|Donald Watts Davies|
7 June 1924|
Treorchy, Glamorgan, Wales
|Died||28 May 2000(aged 75)|
|Alma mater||Imperial College|
|Known for||Packet switching|
|Institutions||National Physical Laboratory|
Donald Watts Davies, CBE, FRS (7 June 1924 - 28 May 2000) was a Welsh computer scientist who was employed at the UK National Physical Laboratory (NPL). In 1965 he developed the concept of packet switching, which is today the dominant basis for data communications in computer networks worldwide, and implemented it in the NPL network. This was independent of the work of Paul Baran in the United States who had a similar idea in the early 1960s. The ARPANET project credited Davies primarily for his influence.
Davies was born in Treorchy in the Rhondda Valley, Wales. His father, a clerk at a coalmine, died a few months later, and his mother took Donald and his twin sister back to her home town of Portsmouth, where he went to school.
He received a BSc degree in physics (1943) at Imperial College London, and then joined the war effort working as an assistant to Klaus Fuchs on the nuclear weapons Tube Alloys project at Birmingham University. He then returned to Imperial taking a first class degree in mathematics (1947); he was also awarded the Lubbock memorial Prize as the outstanding mathematician of his year.
In 1955, he married Diane Burton; they had a daughter and two sons.
From 1947, he worked at the National Physical Laboratory (NPL) where Alan Turing was designing the Automatic Computing Engine (ACE) computer. It is said that Davies spotted mistakes in Turing's seminal 1936 paper On Computable Numbers, much to Turing's annoyance. These were perhaps some of the first "programming" bugs in existence, even if they were for a theoretical computer, the universal Turing machine. The ACE project was overambitious and floundered, leading to Turing's departure. Davies took the project over and concentrated on delivering the less ambitious Pilot ACE computer, which first worked in May 1950. A commercial spin-off, DEUCE was manufactured by English Electric Computers and became one of the best-selling machines of the 1950s.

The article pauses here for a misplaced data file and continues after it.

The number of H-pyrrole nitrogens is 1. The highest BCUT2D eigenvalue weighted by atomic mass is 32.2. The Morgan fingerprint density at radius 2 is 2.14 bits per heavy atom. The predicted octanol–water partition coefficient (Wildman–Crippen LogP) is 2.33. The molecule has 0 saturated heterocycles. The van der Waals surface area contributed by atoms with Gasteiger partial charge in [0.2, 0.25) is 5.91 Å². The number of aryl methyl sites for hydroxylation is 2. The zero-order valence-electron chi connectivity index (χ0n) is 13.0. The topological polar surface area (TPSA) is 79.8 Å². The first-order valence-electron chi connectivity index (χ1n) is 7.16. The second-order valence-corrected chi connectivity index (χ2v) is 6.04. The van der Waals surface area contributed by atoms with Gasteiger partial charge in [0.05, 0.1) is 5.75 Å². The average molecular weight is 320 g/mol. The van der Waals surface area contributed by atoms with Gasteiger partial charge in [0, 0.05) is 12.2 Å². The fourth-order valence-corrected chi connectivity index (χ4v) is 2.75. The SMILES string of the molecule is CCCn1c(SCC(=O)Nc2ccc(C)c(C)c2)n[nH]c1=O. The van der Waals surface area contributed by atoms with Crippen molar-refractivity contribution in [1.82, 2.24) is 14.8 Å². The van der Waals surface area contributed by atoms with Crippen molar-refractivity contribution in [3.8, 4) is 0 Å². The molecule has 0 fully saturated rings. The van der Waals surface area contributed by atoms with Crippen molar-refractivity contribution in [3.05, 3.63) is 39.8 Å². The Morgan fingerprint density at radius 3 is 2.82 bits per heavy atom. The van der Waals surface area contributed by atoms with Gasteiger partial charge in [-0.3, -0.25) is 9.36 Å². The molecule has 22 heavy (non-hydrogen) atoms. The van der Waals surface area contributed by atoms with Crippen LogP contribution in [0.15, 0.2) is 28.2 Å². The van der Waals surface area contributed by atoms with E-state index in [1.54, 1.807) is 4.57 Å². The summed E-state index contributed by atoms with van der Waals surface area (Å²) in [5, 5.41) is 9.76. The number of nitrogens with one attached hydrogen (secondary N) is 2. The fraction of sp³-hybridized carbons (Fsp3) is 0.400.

Davies also worked on applications of traffic simulation and machine translation. In the early 1960s, he worked on government technology initiatives designed to stimulate the British computer industry.
In 1966 he returned to the NPL at Teddington just outside London, where he headed and transformed its computing activity. He became interested in data communications following a visit to the Massachusetts Institute of Technology, where he saw that a significant problem with the new time-sharing computer systems was the cost of keeping a phone connection open for each user.
Davies' key insight came in the realisation that computer network traffic was inherently "bursty" with periods of silence, compared with relatively constant telephone traffic. His work on packet switching, presented by his colleague Roger Scantlebury, initially caught the attention of the developers of ARPANET, a US defence network, at a conference in Gatlinburg, Tennessee, in October 1967. In Scantlebury's report following the conference, he noted "It would appear that the ideas in the NPL paper at the moment are more advanced than any proposed in the USA". Davis first presented his own ideas on packet switching at a conference in Edinburgh on 5 August 1968.